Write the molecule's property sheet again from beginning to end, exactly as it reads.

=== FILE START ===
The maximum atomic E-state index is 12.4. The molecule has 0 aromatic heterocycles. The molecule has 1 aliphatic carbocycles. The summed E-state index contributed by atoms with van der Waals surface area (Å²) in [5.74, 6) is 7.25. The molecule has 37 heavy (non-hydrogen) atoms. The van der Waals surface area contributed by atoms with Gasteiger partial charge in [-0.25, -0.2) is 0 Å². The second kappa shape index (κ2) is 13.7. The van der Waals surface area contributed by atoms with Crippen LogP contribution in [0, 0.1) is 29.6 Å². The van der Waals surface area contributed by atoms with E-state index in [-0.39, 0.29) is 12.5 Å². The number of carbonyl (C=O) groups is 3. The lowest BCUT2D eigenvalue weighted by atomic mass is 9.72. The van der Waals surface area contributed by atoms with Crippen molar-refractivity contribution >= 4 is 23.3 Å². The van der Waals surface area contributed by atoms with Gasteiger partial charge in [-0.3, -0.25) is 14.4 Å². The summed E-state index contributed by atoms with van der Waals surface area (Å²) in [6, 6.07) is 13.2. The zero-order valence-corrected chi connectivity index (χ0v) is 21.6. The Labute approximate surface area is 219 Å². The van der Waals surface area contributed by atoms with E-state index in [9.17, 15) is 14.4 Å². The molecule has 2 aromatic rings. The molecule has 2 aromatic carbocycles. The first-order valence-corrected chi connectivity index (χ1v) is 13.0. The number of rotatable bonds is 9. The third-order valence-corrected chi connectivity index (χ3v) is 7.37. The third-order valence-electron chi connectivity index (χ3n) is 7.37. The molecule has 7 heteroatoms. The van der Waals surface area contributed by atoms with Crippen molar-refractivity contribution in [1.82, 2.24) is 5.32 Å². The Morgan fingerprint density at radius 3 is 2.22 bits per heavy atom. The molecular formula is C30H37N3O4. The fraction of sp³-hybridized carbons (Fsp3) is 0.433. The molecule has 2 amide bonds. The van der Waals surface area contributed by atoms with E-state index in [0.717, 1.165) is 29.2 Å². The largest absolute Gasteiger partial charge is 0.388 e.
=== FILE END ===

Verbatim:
The maximum atomic E-state index is 12.4. The molecule has 0 aromatic heterocycles. The molecule has 1 aliphatic carbocycles. The summed E-state index contributed by atoms with van der Waals surface area (Å²) in [5.74, 6) is 7.25. The molecule has 37 heavy (non-hydrogen) atoms. The van der Waals surface area contributed by atoms with Gasteiger partial charge in [-0.25, -0.2) is 0 Å². The second kappa shape index (κ2) is 13.7. The van der Waals surface area contributed by atoms with Crippen LogP contribution in [0, 0.1) is 29.6 Å². The van der Waals surface area contributed by atoms with E-state index in [-0.39, 0.29) is 12.5 Å². The number of carbonyl (C=O) groups is 3. The lowest BCUT2D eigenvalue weighted by atomic mass is 9.72. The van der Waals surface area contributed by atoms with Crippen molar-refractivity contribution >= 4 is 23.3 Å². The van der Waals surface area contributed by atoms with Gasteiger partial charge in [-0.3, -0.25) is 14.4 Å². The summed E-state index contributed by atoms with van der Waals surface area (Å²) in [6, 6.07) is 13.2. The zero-order valence-corrected chi connectivity index (χ0v) is 21.6. The Labute approximate surface area is 219 Å². The van der Waals surface area contributed by atoms with E-state index in [9.17, 15) is 14.4 Å². The molecule has 2 aromatic rings. The molecule has 2 aromatic carbocycles. The first-order valence-corrected chi connectivity index (χ1v) is 13.0. The number of rotatable bonds is 9. The third-order valence-corrected chi connectivity index (χ3v) is 7.37. The third-order valence-electron chi connectivity index (χ3n) is 7.37. The molecule has 7 heteroatoms. The van der Waals surface area contributed by atoms with Crippen molar-refractivity contribution in [1.82, 2.24) is 5.32 Å². The Morgan fingerprint density at radius 3 is 2.22 bits per heavy atom. The molecular formula is C30H37N3O4. The fraction of sp³-hybridized carbons (Fsp3) is 0.433. The molecule has 2 amide bonds. The van der Waals surface area contributed by atoms with E-state index in [0.717, 1.165) is 29.2 Å². The largest absolute Gasteiger partial charge is 0.388 e.